There are many diseases in the world that surprise and frighten. The brain-eating amoeba effects, which have caused anxiety in recent days and caused the first death in South Korea, have created fear in citizens. The whole world is searching for the questions of what is a brain-eating amoeba and what are its symptoms.
The first death occurred in South Korea due to the case of ‘Naegleria fowleri’, called brain-eating amoeba. In a Twitter post by the Korea Agency for Disease Control and Prevention (KDCA), “KDCA confirmed for the first time that a patient with cerebral meningitis who had recently returned from abroad had Negleria Fowler infection”.
VARIOUS SYMPTOMS STARTED TO EXPERIENCE IN THAILAND
It was reported that the patient stayed in Thailand for four months before returning to South Korea on 10 December, and died there on 21 December after showing symptoms such as headache, fever, vomiting, and speech disorder.
WHAT IS A BRAIN EATING AMOE?
Amoebae entering the olfactory canal pass through the nasal mucosa and settle in the cerebrospinal fluid (CSF) and brain via the olfactory nerve (nervus olfactorius). They cause meningitis, a sudden fatal disease called Primary Amoebic Meningoencephalitis (PAM).
SYMPTOMS OF BRAIN EATING AMOEBA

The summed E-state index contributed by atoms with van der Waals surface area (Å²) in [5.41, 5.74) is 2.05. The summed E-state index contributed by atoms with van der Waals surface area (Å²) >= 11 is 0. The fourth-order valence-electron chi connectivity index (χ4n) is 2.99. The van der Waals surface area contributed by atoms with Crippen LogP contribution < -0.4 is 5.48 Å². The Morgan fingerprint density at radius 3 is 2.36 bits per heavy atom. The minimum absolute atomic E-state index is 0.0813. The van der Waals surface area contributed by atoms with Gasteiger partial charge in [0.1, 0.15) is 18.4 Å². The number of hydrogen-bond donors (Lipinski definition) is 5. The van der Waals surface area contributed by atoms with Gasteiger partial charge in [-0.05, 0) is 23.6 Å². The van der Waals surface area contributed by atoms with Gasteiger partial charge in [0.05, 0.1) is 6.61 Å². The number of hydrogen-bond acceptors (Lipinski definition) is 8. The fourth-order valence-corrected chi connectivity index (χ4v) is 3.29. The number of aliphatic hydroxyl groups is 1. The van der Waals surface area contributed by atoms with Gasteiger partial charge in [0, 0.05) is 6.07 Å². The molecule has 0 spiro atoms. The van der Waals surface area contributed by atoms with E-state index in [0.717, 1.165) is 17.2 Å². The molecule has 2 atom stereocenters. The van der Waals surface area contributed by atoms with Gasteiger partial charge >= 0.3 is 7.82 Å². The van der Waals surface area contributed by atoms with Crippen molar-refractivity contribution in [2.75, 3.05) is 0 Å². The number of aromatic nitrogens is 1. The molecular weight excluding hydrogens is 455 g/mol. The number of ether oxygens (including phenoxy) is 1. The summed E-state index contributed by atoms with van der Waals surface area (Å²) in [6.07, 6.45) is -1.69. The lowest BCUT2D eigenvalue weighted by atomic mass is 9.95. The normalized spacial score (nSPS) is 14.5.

Brain-eating amoeba symptoms are similar to bacterial meningitis. Initial symptoms usually begin after 5 days, but may take 1 to 7 days. These; headache, fever, nausea or vomiting may occur. progressive symptoms; stiff neck, confusion, distraction from the environment and people, loss of balance, seizures and hallucinations. About the onset of symptoms, the disease spreads rapidly and usually results in death within 5 days. What causes death; The infection kills the brain tissue and creates edema in the brain.
HOW IS THE BRAIN EATING AMOBE TRANSMITTED?
They cannot reproduce by dividing while they are in flagellated form. However, if they lose their whip, they can split. People bathing in muddy waters, lakes, swimming pools and stagnant waters are mostly transmitted nasally and sometimes by the oral route (by mouth) and transform into amoeba here.
IS THERE A TREATMENT?
It is not known as a treatment for brain-eating amoeba. There are several drugs that are effective on Naegleria fowleri under laboratory conditions. However, the results are not entirely clear, as most patients die. Recently, 2 people got rid of the infection (in combination with other drugs) thanks to a new drug called miltefosine.